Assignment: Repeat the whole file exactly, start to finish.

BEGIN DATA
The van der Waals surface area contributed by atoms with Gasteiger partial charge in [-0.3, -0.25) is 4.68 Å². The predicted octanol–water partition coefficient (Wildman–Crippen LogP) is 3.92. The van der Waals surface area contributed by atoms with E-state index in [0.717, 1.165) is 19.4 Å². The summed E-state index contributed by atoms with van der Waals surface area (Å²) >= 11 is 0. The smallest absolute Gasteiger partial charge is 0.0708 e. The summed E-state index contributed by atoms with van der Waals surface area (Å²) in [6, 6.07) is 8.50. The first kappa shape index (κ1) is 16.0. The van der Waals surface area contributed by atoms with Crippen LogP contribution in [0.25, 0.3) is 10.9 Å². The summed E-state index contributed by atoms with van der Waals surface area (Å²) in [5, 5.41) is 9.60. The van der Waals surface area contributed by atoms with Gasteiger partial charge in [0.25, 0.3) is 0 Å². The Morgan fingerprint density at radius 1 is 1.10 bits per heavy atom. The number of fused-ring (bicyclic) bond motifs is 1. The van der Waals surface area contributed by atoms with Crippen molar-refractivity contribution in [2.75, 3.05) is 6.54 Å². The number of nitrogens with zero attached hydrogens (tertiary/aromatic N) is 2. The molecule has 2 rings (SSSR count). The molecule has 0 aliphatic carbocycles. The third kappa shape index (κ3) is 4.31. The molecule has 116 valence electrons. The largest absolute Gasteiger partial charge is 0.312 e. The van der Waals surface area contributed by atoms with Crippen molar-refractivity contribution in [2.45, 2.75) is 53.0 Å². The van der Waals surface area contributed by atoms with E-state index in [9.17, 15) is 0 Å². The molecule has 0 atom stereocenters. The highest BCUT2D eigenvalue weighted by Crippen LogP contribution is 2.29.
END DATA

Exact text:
The van der Waals surface area contributed by atoms with Gasteiger partial charge in [-0.3, -0.25) is 4.68 Å². The predicted octanol–water partition coefficient (Wildman–Crippen LogP) is 3.92. The van der Waals surface area contributed by atoms with E-state index in [0.717, 1.165) is 19.4 Å². The summed E-state index contributed by atoms with van der Waals surface area (Å²) >= 11 is 0. The smallest absolute Gasteiger partial charge is 0.0708 e. The summed E-state index contributed by atoms with van der Waals surface area (Å²) in [6, 6.07) is 8.50. The first kappa shape index (κ1) is 16.0. The van der Waals surface area contributed by atoms with Crippen LogP contribution in [0.25, 0.3) is 10.9 Å². The summed E-state index contributed by atoms with van der Waals surface area (Å²) in [5, 5.41) is 9.60. The van der Waals surface area contributed by atoms with Gasteiger partial charge in [0.25, 0.3) is 0 Å². The Morgan fingerprint density at radius 1 is 1.10 bits per heavy atom. The number of fused-ring (bicyclic) bond motifs is 1. The van der Waals surface area contributed by atoms with Crippen molar-refractivity contribution in [2.75, 3.05) is 6.54 Å². The number of nitrogens with zero attached hydrogens (tertiary/aromatic N) is 2. The molecule has 2 rings (SSSR count). The molecule has 0 aliphatic carbocycles. The third kappa shape index (κ3) is 4.31. The molecule has 116 valence electrons. The largest absolute Gasteiger partial charge is 0.312 e. The van der Waals surface area contributed by atoms with Crippen molar-refractivity contribution in [2.45, 2.75) is 53.0 Å². The van der Waals surface area contributed by atoms with E-state index in [9.17, 15) is 0 Å². The molecule has 0 atom stereocenters. The highest BCUT2D eigenvalue weighted by Crippen LogP contribution is 2.29.